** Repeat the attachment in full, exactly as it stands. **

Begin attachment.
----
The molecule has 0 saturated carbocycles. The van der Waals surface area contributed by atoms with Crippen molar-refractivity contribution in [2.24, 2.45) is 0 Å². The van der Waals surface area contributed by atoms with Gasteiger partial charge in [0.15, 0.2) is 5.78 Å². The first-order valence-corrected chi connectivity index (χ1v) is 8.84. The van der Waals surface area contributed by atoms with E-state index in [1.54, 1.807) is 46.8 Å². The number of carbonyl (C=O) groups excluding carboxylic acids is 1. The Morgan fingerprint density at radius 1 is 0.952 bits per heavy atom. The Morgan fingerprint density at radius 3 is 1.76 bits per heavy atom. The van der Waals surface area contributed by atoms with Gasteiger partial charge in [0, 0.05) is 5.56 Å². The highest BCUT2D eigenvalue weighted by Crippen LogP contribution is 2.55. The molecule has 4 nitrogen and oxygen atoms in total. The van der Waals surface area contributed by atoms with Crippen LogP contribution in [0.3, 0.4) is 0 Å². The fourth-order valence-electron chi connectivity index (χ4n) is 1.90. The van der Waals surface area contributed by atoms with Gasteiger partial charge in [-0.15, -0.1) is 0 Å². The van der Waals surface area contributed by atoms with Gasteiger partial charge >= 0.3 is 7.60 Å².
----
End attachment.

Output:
The molecule has 0 saturated carbocycles. The van der Waals surface area contributed by atoms with Crippen molar-refractivity contribution in [2.24, 2.45) is 0 Å². The van der Waals surface area contributed by atoms with Gasteiger partial charge in [0.15, 0.2) is 5.78 Å². The first-order valence-corrected chi connectivity index (χ1v) is 8.84. The van der Waals surface area contributed by atoms with E-state index in [1.54, 1.807) is 46.8 Å². The number of carbonyl (C=O) groups excluding carboxylic acids is 1. The Morgan fingerprint density at radius 1 is 0.952 bits per heavy atom. The Morgan fingerprint density at radius 3 is 1.76 bits per heavy atom. The van der Waals surface area contributed by atoms with Gasteiger partial charge in [0, 0.05) is 5.56 Å². The highest BCUT2D eigenvalue weighted by Crippen LogP contribution is 2.55. The molecule has 4 nitrogen and oxygen atoms in total. The van der Waals surface area contributed by atoms with Crippen LogP contribution in [0.3, 0.4) is 0 Å². The fourth-order valence-electron chi connectivity index (χ4n) is 1.90. The van der Waals surface area contributed by atoms with Gasteiger partial charge in [-0.15, -0.1) is 0 Å². The van der Waals surface area contributed by atoms with Gasteiger partial charge >= 0.3 is 7.60 Å².